2. Click the power button. You can release the Escape and Refresh keys at this point.
  3. Once you see the Recovery screen, hit Ctrl-D.
  4. Wait a while. The Chromebook will beep at you once or twice.
  5. Eventually, it’ll boot back up to the normal Chrome OS login screen.
  6. Hit Ctrl-Alt-F2 (F2 is the right-facing arrow next to the refresh key) to get to a login prompt.
  7. Log in with the user chronos, and then sudo -s to get a root shell.

As an alternative to steps 6 and 7, you can:

  1. Go through the first setup screen and select “Browse as Guest” as soon as possible.
  2. Make sure a Chrome browser is open.
  3. Hit Ctrl-Alt-T to open crosh.
  4. Run shell to get a real shell and then sudo -s to get a root shell.
Root shell using crosh

To get out of developer mode, turn the Chromebook off and then on again. It’ll say “OS verification is OFF” and “Press SPACE to re-enable”. Unsurprisingly, hit space, and your Chromebook will be reset to as good as new (assuming you haven’t modified the underlying OS install at all)! If you have, maybe try these steps to fix it.

Enabling EC firmware writes

From the beginning, Chromebooks have provided some sort of mechanism to alter the internals and play around. Beyond just developer mode, there’s also a way to allow writes to the embedded controller firmware. Because allowing flash ROM writes bypasses most of the internal secure boot controls, Google specifically designed it to be an annoying process to perform. The most common mechanism is a conductive metal screw that bridges two traces as a physical “on” switch. This is what shipped in the original Chromebook, and it’s also what ships in the C302.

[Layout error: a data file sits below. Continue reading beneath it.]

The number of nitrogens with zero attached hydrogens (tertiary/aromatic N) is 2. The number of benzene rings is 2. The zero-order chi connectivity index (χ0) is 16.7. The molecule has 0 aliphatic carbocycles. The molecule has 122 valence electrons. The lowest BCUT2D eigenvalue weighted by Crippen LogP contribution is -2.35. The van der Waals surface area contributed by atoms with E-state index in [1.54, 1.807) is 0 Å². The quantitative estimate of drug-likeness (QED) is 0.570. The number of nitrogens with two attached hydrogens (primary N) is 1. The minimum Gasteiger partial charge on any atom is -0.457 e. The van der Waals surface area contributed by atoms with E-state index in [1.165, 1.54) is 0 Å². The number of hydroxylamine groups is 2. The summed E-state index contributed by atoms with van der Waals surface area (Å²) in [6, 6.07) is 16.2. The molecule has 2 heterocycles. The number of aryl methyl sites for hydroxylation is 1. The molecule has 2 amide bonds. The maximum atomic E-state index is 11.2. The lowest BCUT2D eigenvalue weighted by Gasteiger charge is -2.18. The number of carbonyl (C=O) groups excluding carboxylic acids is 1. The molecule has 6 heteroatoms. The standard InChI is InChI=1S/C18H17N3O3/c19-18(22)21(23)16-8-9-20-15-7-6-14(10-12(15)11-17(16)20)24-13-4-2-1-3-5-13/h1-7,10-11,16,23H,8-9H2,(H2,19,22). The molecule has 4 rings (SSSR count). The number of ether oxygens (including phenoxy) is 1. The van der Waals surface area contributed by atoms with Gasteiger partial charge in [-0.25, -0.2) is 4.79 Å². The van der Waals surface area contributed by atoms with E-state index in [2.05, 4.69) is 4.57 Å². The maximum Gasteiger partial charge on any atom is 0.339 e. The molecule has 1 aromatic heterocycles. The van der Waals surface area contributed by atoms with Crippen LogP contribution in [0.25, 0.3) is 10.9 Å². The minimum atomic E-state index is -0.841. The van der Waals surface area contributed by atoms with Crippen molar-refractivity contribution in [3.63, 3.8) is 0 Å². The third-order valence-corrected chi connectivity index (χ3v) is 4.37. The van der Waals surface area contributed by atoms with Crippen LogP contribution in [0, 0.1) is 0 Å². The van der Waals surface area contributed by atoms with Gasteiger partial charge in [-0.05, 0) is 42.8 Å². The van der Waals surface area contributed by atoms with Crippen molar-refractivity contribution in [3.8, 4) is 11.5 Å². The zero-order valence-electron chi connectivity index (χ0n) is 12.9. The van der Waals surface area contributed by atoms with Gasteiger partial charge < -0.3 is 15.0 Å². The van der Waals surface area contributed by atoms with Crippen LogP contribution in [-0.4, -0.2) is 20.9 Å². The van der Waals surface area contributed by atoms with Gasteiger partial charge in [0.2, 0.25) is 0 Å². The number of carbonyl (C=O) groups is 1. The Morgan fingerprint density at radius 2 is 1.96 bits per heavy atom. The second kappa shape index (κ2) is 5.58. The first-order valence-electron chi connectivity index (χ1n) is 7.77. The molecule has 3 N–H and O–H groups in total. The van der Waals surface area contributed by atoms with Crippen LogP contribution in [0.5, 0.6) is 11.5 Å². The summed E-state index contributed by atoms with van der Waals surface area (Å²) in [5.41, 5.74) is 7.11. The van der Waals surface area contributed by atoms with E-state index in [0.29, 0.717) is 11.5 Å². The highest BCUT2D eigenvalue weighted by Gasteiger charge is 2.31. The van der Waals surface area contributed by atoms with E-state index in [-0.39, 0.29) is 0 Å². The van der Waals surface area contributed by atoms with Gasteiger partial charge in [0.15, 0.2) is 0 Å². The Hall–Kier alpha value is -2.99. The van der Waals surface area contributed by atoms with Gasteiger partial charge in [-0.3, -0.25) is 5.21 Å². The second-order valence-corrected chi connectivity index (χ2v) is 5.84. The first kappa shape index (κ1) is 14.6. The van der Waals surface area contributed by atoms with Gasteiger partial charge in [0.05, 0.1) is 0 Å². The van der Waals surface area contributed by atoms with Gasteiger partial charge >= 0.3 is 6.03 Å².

Photograph of the C302 lid

The C302’s screw is located on the motherboard, hidden under a piece of fabric tape. Since we want to get write access to the EC firmware, we’re going to remove this screw. If you’re following along and you don’t have a C302, you can probably find documentation for your specific device elsewhere; the concept is the same.

  1. Open the case.

    There are ten Torx T4 screws on the bottom that have to be removed, highlighted by the blue circles. Once you’ve done that, there are two more (much smaller) Philips screws hidden under the rubber feet at the back side by the hinge, highlighted by the red circles. You can carefully peel the rubber feet up with a spudger.

  2. Peel back the tape.

    With the motherboard at the back and the batteries at the front, you can see a giant copper heatpipe with a heatsink in the middle. If you look just down and to the right, there’s a small rubber block on top of the fabric tape. Carefully pull this tape back to reveal the screw.

  3. Remove the screw.